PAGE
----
Tech Data's shares crashed last night after its results disappointed Wall Street and it complained of missing vendor rebate targets. Here we round up four key takeaways from its Q2 numbers.
1) Results have forced a Wall Street rethink
Tech Data's decision to hoover up 'big four' rival Avnet Technology Solutions has clearly gone down a treat with the money men and women on Wall Street, with its share price rising 27 per cent for the year to date.
That was until last night, when its market value dropped 19 per cent as it missed its quarterly profit targets and disappointed Wall Street with its guidance.
This is Tech Data's first full quarter since it sealed the Avnet TS mega-merger in February, and the deal has made it even bigger than everyone expected, with Q2 revenues surging 40 per cent annually to $8.9bn (£6.9bn). Nice. Pro-forma growth in both Europe and the Americas was in the low single digits.
Avnet TS has also breathed fresh life into Tech Data's margins. Gross margins hit 5.8 per cent for the quarter, up from 4.98 per cent a year earlier, as the more enterprise-focused Avnet business made its margin-enriching presence felt.
So far, so good.
The snag: Tech Data's gross margins and earnings should have been even higher than this, and the fact it missed its numbers on this score clearly disappointed Wall Street.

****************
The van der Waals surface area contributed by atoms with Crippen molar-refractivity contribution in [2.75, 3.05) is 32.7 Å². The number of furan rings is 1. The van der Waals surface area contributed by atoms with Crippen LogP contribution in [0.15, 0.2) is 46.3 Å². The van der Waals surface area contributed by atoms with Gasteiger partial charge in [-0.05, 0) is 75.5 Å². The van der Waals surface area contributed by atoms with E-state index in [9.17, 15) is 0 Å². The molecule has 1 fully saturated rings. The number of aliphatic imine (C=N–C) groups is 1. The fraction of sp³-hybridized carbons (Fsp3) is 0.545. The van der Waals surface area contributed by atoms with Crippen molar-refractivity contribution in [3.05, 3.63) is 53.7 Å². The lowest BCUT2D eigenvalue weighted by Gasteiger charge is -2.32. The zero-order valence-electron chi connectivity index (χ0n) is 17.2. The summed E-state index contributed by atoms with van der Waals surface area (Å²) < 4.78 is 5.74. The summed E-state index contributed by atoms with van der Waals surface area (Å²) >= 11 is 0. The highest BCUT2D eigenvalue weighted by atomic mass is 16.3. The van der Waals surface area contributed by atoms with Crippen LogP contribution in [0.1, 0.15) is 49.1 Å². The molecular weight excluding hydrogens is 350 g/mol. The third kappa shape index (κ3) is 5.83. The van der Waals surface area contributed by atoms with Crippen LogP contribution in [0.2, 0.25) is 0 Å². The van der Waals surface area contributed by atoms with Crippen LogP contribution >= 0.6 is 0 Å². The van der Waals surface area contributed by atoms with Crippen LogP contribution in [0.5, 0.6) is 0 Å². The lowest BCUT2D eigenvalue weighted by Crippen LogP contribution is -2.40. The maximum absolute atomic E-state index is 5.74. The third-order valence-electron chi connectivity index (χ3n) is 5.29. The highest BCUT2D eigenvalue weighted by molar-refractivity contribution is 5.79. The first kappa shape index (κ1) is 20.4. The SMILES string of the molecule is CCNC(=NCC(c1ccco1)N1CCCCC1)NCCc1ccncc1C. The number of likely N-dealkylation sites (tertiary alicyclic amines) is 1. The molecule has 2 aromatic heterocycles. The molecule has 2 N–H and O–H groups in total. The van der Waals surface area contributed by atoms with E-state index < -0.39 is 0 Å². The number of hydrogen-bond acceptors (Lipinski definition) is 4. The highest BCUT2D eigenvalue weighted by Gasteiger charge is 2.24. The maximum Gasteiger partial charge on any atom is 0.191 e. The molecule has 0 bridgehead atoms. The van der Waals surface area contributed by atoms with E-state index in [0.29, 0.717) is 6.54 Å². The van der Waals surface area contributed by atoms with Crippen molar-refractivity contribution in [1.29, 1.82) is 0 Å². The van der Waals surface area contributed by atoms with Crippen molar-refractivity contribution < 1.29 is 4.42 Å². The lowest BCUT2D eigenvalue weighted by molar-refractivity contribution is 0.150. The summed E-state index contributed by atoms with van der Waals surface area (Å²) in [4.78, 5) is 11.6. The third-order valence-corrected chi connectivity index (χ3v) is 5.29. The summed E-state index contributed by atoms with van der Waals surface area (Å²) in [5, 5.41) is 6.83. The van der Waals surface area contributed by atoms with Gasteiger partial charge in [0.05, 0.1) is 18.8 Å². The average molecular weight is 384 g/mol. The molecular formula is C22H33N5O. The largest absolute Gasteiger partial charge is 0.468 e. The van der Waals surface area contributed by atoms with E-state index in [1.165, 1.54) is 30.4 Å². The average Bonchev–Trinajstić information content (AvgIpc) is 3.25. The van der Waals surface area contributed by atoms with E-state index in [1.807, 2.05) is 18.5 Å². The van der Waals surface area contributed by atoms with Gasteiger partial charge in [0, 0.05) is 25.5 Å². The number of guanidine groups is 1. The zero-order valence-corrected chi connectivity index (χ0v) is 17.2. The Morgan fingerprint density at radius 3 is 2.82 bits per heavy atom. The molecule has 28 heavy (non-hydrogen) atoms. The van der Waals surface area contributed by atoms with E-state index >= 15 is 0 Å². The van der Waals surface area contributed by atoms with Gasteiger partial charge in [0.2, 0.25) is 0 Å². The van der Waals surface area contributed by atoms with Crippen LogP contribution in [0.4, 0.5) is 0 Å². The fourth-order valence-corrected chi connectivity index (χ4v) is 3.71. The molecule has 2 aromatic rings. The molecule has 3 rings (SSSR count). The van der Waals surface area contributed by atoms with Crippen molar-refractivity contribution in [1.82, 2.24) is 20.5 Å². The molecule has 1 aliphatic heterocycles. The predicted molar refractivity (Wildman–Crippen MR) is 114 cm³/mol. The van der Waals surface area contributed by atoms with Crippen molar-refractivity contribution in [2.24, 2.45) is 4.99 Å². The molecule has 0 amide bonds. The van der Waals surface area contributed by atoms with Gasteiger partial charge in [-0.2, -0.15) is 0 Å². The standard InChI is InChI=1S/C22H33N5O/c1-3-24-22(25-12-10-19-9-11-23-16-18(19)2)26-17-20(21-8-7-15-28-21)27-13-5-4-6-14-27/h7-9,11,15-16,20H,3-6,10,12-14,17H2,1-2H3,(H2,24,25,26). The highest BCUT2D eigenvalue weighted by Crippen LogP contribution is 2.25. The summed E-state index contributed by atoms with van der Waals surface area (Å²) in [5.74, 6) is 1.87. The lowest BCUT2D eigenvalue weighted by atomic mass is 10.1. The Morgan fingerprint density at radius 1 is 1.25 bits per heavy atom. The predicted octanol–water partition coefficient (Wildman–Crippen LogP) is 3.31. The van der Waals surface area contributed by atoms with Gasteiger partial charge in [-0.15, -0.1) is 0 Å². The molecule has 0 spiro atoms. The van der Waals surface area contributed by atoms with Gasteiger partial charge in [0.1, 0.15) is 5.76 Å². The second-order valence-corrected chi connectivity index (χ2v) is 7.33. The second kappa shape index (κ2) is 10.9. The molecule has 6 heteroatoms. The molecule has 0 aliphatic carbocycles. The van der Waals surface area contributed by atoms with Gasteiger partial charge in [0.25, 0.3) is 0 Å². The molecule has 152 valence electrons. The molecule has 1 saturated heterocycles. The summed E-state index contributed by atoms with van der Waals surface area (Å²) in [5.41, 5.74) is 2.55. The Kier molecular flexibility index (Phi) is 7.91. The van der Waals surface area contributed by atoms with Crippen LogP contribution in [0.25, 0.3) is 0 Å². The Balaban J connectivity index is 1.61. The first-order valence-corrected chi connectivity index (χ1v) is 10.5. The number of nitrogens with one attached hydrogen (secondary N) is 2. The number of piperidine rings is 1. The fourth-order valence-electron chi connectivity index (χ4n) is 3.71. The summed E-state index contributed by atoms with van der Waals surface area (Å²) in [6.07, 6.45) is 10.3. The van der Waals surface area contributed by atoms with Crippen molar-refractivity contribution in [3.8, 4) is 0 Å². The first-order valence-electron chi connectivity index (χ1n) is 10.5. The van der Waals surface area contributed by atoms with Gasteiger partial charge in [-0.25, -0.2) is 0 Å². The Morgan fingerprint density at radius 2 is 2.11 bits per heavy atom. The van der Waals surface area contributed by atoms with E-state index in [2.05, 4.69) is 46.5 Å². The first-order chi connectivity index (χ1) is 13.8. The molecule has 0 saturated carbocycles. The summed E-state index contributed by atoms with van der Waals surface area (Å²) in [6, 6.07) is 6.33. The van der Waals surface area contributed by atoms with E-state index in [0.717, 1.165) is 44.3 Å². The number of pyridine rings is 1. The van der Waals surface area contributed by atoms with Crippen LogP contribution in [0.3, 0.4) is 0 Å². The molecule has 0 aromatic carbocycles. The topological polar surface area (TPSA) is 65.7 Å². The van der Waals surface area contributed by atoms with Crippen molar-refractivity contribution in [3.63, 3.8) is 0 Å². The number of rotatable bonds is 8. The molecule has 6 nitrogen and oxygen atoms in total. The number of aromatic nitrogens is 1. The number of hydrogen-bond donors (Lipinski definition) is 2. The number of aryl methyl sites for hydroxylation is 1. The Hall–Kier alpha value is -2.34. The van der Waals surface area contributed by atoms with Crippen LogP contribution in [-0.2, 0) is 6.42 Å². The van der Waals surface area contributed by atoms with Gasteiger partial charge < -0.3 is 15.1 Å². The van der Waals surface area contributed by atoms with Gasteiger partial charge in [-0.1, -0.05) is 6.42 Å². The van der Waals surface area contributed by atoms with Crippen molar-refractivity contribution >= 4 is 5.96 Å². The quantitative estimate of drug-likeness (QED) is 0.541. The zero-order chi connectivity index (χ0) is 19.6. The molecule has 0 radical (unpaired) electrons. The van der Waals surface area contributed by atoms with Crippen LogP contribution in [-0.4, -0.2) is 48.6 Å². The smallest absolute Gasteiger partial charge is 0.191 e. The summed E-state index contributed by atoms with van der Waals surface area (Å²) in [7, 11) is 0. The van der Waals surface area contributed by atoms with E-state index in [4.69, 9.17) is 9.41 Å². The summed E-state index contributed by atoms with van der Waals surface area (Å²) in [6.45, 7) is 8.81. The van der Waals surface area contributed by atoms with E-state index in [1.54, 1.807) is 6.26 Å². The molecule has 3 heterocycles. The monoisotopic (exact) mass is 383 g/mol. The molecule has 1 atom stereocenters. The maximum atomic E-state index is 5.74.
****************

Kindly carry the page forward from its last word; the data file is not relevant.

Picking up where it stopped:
It was careful to blame the shortfall on multiple factors, including execution issues, increased competition - particularly here in Europe - and a fall in rebates from some of its key vendor partners.
Despite this, Tech Data's shares are still up by about five per cent for the year to date as CEO Robert Dutkowsky argued that the giant is a "stronger and more complex company today than it was a year ago".
Tech Data is not yet hitting the mark with Avnet's key vendors
A "significant piece" of the shortfall was generated by Tech Data missing its vendor rebate targets, Dutkowsky revealed on a Q2 earnings call.
Although stopping short of naming names, Dutkowsky clearly fingered Avnet TS' biggest vendors when he said that the problem lies mainly with "a few very large vendors"… "and these are not vendors that we have had a long history of managing at the volume and scale and scope that we had to manage through this quarter".
During Q2, only Apple (12 per cent), HP Inc (11 per cent) and Cisco (11 per cent) generated over 10 per cent of Tech Data's sales, but it inherited a big relationship with IBM through the Avnet union.
Dutkowsky explained that a relatively small sales shortfall in technologies it carries in its newly enlarged datacentre arm can result in it missing margin-rich rebates, due to the project-based nature of the business.
A number of vendors on this side of its business changed their rebate programmes during the quarter, affecting its profitability, he indicated. To make matters worse, several major vendors didn't grow at the rate they planned during the quarter, Dutkowsky added, making it even harder to hit rebate targets that were assigned based on projected growth.
"We're learning to manage the challenges and the complexities and that's why we can say that that fits into that category of execution, and we know we can execute better in this area and we will," he said on the call, a transcript of which can be found here.
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